The 2021 season has developed into a potential do-or-die campaign for Chicago Bears head coach Matt Nagy and general manager Ryan Pace. Following consecutive .500 seasons, major questions loom within a roster currently unsure of its plan under center. However, key pieces are set to enter the open market within one of the league’s top up and coming defensive units.
With new defensive coordinator Sean Desai in place, Pace would be wise to add playmakers into a Chicago defense hinged upon their ability to get after the passer and create turnovers. With Desai rumored to be switching to a base 4-3 scheme, here are three players that could fit nicely into the Bears’ veteran defense.
Haason Reddick, OLB, Arizona Cardinals
Chicago predicates itself on the ability to play FAST. Reddick fits the bill. If Chicago does indeed switch to a 4-3 defense, Khalil Mack and Robert Quinn ideally would slide down to the line, creating a formidable B-level unit in Roquan Smith, Danny Trevathan, and Reddick. During the draft process, Reddick was looked upon as one of the top edge rushers in the class out of Temple. His combination of length and speed was matched by none in the 2017 EDGE class.
His first three seasons in Arizona, however, were disappointing. Reddick recorded a combined 7.5 sacks from 2017-2019, starting in just 20 of his 48 appearances.
He was a completely different athlete in 2020.
Reddick exploded with 12.5 sacks last year—fourth-most in the NFL. However, with more snaps, Reddick has developed his game into an all-around linebacker. With an elite front in Chicago, Reddick’s speed from sideline-to-sideline would be utilized and prioritized alongside Smith.
Prior to the 2020 season, Arizona declined his fifth-year option, allowing Reddick to explore the open market at season's end. As is often the case in a contract year, Reddick has now put himself in place to earn a substantial payday, and Chicago should sign the check. With his scheme versatility, Reddick offers Chicago an extremely athletic athlete at the second level. Alongside Smith and Trevathan, Chicago’s linebacking unit would rival the best in the NFL.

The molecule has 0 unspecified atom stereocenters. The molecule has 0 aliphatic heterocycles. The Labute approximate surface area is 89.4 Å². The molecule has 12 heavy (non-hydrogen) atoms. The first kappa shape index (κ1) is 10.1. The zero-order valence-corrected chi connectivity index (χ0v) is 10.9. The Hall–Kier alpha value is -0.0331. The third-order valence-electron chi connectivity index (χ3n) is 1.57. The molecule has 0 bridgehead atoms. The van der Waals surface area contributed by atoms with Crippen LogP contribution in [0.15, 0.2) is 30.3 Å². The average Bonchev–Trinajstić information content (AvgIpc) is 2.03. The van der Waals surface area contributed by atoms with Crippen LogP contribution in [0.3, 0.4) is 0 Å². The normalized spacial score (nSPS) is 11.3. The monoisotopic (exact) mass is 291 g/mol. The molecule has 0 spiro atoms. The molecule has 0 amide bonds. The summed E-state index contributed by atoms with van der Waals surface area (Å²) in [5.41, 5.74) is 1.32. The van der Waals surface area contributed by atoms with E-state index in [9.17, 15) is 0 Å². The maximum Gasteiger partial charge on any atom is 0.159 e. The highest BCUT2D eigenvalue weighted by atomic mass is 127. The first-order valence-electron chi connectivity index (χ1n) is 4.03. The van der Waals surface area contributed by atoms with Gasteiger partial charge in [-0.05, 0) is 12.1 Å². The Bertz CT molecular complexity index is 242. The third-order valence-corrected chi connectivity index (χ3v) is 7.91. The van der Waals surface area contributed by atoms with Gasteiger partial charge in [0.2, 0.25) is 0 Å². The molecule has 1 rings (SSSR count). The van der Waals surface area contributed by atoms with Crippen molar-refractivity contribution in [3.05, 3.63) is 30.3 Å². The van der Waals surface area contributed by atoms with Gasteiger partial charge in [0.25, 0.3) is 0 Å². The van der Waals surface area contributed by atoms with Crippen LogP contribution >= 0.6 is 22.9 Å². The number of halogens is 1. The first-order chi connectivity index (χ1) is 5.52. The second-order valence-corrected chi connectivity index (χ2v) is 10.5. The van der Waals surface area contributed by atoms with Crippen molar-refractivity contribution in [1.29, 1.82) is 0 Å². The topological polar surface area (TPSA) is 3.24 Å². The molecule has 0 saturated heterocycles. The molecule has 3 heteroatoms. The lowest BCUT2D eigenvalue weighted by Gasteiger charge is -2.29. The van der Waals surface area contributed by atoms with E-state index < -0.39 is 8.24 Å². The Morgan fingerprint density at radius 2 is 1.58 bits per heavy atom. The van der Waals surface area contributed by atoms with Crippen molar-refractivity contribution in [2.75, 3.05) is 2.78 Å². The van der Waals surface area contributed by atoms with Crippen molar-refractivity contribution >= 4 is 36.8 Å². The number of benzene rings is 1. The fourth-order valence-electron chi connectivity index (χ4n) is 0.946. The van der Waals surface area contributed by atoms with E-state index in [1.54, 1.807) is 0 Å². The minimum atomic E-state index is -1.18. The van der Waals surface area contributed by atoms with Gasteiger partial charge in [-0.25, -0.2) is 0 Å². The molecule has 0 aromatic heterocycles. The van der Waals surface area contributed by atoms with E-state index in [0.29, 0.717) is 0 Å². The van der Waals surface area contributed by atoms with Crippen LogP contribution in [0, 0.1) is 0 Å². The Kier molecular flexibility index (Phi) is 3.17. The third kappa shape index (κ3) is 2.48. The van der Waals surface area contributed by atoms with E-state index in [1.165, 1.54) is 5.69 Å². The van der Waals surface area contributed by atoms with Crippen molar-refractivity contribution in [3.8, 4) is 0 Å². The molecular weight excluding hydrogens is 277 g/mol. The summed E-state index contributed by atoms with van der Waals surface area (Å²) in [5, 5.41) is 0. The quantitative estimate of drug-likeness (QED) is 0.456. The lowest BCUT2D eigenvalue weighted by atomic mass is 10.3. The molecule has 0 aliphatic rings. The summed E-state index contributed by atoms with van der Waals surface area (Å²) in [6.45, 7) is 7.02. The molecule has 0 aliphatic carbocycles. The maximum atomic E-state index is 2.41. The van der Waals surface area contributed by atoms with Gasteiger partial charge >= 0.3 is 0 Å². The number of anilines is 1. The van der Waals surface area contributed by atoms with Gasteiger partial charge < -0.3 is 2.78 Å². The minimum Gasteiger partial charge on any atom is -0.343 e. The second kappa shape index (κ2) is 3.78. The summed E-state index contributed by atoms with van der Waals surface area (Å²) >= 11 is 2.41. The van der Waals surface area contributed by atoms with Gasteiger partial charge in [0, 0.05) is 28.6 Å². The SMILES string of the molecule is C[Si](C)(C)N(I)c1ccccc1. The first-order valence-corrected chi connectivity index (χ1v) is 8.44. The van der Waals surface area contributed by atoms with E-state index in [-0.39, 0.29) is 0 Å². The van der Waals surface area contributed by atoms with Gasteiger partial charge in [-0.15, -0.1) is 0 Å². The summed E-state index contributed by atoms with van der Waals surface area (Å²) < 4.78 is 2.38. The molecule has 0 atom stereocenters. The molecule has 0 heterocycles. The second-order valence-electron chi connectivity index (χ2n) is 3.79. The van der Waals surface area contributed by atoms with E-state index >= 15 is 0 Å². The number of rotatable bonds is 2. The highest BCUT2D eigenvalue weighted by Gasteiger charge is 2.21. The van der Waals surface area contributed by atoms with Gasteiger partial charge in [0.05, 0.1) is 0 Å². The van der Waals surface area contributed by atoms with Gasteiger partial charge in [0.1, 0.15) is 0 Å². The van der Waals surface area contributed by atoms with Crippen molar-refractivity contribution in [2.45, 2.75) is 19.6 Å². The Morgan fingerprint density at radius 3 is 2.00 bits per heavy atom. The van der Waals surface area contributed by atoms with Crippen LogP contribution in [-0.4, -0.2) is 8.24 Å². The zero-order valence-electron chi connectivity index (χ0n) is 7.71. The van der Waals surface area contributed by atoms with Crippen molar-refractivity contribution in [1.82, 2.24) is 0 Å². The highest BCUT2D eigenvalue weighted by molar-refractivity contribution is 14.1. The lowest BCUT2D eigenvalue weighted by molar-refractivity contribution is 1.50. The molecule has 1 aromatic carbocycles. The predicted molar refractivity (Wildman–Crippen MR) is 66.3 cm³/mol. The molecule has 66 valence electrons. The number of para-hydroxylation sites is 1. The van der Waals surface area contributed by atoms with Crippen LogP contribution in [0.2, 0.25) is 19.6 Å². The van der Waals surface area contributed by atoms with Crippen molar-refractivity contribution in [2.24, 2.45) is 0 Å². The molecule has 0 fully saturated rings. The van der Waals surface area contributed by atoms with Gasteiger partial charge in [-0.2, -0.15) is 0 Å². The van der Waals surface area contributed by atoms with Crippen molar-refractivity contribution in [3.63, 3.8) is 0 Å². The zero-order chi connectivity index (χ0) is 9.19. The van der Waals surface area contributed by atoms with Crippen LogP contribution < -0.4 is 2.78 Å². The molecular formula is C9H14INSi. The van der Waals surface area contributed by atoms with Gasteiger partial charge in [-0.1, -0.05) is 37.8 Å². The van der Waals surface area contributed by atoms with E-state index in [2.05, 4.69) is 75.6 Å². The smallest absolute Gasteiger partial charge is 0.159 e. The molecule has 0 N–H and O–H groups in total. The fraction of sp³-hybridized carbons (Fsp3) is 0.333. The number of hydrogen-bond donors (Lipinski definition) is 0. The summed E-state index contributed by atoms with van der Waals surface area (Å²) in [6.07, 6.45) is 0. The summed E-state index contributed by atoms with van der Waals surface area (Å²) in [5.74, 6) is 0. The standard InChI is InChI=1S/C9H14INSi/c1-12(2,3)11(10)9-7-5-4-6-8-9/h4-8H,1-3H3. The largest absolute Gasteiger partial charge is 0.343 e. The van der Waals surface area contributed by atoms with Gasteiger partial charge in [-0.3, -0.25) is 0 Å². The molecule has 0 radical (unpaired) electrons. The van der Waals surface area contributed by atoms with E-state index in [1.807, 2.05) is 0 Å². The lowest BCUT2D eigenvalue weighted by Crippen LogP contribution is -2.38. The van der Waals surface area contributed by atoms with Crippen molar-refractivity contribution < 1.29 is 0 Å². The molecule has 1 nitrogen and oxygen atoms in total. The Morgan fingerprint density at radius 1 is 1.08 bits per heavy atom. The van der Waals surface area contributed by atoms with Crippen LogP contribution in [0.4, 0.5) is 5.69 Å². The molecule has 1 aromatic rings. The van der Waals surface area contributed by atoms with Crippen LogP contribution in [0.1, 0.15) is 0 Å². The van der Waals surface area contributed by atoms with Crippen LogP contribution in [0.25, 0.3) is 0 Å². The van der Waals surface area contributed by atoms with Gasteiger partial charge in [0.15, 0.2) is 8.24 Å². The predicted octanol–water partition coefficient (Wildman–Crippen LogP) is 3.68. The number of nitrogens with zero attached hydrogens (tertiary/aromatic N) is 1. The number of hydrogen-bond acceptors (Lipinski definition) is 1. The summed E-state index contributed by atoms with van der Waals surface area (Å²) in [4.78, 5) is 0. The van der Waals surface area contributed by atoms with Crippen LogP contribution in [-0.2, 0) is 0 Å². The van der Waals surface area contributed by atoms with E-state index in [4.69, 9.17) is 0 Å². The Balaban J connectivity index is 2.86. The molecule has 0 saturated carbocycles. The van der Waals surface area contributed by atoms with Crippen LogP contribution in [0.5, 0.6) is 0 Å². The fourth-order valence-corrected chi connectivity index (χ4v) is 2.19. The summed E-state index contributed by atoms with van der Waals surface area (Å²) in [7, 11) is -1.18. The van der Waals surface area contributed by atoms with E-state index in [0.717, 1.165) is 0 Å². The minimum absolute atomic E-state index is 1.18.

Denico Autry, DE, Indianapolis Colts
With Roy Robertson-Harris set to enter the open market, the addition of Autry adjacent Akiem Hicks would offer Pace additional juice up front without breaking the bank. Chicago currently sits $6M over the cap, but they tout roster flexibility, leaving options open to restructure contracts, or cut dead weight. Higher priced names in Ndamukong Suh and Everson Griffen drew my interest here, but Autry is three years younger than both and will be much, much cheaper to sign.
At 6-foot-5 and 285 pounds, Autry possesses ideal length and agility to work within Chicago’s hardy defensive line. His game centers around his ability to rush the passer, exactly what Chicago missed in Robertson-Harris. In his three seasons as a Colt, Autry totaled 20 sacks (6.6 per year) and could represent one of the safest production floors of any defensive lineman in this year’s class.
J.C. Jackson*, CB, New England Patriots
With Jackson a restricted free-agent, the scenario of restructuring Kyle Fuller’s $27M deal could be in play. Or, they could save major cash and cut Fuller altogether. The scenario isn’t a welcomed one-for-one involving one of the NFC’s top cover corners, but Jackson could arguably provide the same juice outside as Fuller. It’s a discussion that must be had given the cap implications.
Furthermore, Chicago lacked playmakers at the third level of the defense. Don’t get me wrong, there are some pieces there (Fuller and Eddie Jackson), but a third ball-hawking athlete on the backend couldn’t hurt. Jackson had nine picks in 2020, second only to Xavien Howard of the Miami Dolphins.
Jackson is special when it comes to making plays on the football with elite footwork and a high football IQ. A tough ask in the NFL, Jackson’s game has been headlined by consistency, as he’s recorded at least three picks in each of his first three seasons in the NFL. With Artie Burns set to explore the market, Pace’s first call on March 17—when free agency opens—should be to Jackson if he’s given anything other than a first-round tender by the Patriots.